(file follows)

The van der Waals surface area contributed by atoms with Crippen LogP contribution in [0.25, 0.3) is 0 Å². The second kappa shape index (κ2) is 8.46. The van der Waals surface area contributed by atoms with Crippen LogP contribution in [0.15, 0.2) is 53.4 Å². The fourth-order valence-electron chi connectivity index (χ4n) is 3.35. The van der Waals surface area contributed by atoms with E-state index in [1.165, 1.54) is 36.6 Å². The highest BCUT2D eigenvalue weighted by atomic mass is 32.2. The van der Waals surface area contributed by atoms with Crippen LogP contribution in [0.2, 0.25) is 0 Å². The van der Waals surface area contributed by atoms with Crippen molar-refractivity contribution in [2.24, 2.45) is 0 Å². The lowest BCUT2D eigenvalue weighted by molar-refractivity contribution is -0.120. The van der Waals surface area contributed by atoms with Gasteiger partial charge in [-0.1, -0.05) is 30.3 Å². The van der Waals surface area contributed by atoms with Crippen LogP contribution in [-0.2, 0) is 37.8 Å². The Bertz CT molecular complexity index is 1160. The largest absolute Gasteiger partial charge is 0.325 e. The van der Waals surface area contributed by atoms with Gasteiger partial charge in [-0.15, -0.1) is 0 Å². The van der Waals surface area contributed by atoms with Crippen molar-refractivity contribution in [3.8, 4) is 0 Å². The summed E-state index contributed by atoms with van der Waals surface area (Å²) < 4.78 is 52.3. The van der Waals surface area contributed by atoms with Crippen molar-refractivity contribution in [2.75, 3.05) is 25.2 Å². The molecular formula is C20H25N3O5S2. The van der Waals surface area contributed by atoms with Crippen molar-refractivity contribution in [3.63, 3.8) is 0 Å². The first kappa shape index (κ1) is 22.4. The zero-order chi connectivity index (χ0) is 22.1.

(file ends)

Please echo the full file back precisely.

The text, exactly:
The van der Waals surface area contributed by atoms with Crippen LogP contribution in [0.25, 0.3) is 0 Å². The second kappa shape index (κ2) is 8.46. The van der Waals surface area contributed by atoms with Crippen LogP contribution in [0.15, 0.2) is 53.4 Å². The fourth-order valence-electron chi connectivity index (χ4n) is 3.35. The van der Waals surface area contributed by atoms with E-state index in [1.165, 1.54) is 36.6 Å². The highest BCUT2D eigenvalue weighted by atomic mass is 32.2. The van der Waals surface area contributed by atoms with Crippen LogP contribution in [0.2, 0.25) is 0 Å². The van der Waals surface area contributed by atoms with Crippen molar-refractivity contribution in [2.24, 2.45) is 0 Å². The lowest BCUT2D eigenvalue weighted by molar-refractivity contribution is -0.120. The van der Waals surface area contributed by atoms with Gasteiger partial charge in [-0.1, -0.05) is 30.3 Å². The van der Waals surface area contributed by atoms with Crippen LogP contribution in [-0.2, 0) is 37.8 Å². The Bertz CT molecular complexity index is 1160. The largest absolute Gasteiger partial charge is 0.325 e. The van der Waals surface area contributed by atoms with Gasteiger partial charge in [-0.15, -0.1) is 0 Å². The van der Waals surface area contributed by atoms with Crippen molar-refractivity contribution in [3.8, 4) is 0 Å². The summed E-state index contributed by atoms with van der Waals surface area (Å²) < 4.78 is 52.3. The van der Waals surface area contributed by atoms with Crippen molar-refractivity contribution in [2.75, 3.05) is 25.2 Å². The molecular formula is C20H25N3O5S2. The van der Waals surface area contributed by atoms with Crippen molar-refractivity contribution in [3.63, 3.8) is 0 Å². The first kappa shape index (κ1) is 22.4. The zero-order chi connectivity index (χ0) is 22.1.